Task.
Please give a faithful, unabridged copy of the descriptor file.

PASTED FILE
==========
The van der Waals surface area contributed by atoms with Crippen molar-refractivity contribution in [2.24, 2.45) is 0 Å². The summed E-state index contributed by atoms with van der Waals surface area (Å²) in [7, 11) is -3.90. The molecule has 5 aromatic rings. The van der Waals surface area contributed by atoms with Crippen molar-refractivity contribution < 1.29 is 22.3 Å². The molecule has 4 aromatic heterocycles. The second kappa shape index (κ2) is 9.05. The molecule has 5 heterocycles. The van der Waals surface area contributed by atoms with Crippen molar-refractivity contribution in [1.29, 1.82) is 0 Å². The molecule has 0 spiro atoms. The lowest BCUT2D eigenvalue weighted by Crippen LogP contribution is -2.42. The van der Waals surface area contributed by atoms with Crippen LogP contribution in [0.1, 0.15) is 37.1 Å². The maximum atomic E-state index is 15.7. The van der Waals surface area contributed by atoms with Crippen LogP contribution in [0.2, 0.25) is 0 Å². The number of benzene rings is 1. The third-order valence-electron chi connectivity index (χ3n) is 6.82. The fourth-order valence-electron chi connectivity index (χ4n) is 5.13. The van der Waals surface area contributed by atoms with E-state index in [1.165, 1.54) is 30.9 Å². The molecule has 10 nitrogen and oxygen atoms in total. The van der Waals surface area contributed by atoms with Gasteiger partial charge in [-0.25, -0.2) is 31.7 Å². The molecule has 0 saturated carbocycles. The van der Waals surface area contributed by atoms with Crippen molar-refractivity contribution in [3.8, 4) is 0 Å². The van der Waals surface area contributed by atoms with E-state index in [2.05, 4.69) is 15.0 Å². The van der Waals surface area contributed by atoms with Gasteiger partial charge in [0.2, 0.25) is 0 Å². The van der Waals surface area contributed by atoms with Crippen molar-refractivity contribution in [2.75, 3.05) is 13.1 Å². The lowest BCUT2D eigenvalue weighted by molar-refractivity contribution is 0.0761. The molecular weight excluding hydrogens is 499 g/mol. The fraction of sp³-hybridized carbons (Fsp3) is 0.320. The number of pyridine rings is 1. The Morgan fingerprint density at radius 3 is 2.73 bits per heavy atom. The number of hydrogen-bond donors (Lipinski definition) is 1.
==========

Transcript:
The van der Waals surface area contributed by atoms with Crippen molar-refractivity contribution in [2.24, 2.45) is 0 Å². The summed E-state index contributed by atoms with van der Waals surface area (Å²) in [7, 11) is -3.90. The molecule has 5 aromatic rings. The van der Waals surface area contributed by atoms with Crippen molar-refractivity contribution < 1.29 is 22.3 Å². The molecule has 4 aromatic heterocycles. The second kappa shape index (κ2) is 9.05. The molecule has 5 heterocycles. The van der Waals surface area contributed by atoms with Crippen molar-refractivity contribution in [1.29, 1.82) is 0 Å². The molecule has 0 spiro atoms. The lowest BCUT2D eigenvalue weighted by Crippen LogP contribution is -2.42. The van der Waals surface area contributed by atoms with Crippen LogP contribution in [0.1, 0.15) is 37.1 Å². The maximum atomic E-state index is 15.7. The van der Waals surface area contributed by atoms with Crippen LogP contribution in [0.2, 0.25) is 0 Å². The number of benzene rings is 1. The third-order valence-electron chi connectivity index (χ3n) is 6.82. The fourth-order valence-electron chi connectivity index (χ4n) is 5.13. The van der Waals surface area contributed by atoms with E-state index in [1.165, 1.54) is 30.9 Å². The molecule has 10 nitrogen and oxygen atoms in total. The van der Waals surface area contributed by atoms with Gasteiger partial charge in [-0.25, -0.2) is 31.7 Å². The molecule has 0 saturated carbocycles. The van der Waals surface area contributed by atoms with Crippen molar-refractivity contribution in [3.8, 4) is 0 Å². The van der Waals surface area contributed by atoms with E-state index in [2.05, 4.69) is 15.0 Å². The van der Waals surface area contributed by atoms with Gasteiger partial charge in [0.2, 0.25) is 0 Å². The van der Waals surface area contributed by atoms with Crippen molar-refractivity contribution in [2.75, 3.05) is 13.1 Å². The lowest BCUT2D eigenvalue weighted by molar-refractivity contribution is 0.0761. The molecular weight excluding hydrogens is 499 g/mol. The fraction of sp³-hybridized carbons (Fsp3) is 0.320. The number of pyridine rings is 1. The Morgan fingerprint density at radius 3 is 2.73 bits per heavy atom. The number of hydrogen-bond donors (Lipinski definition) is 1.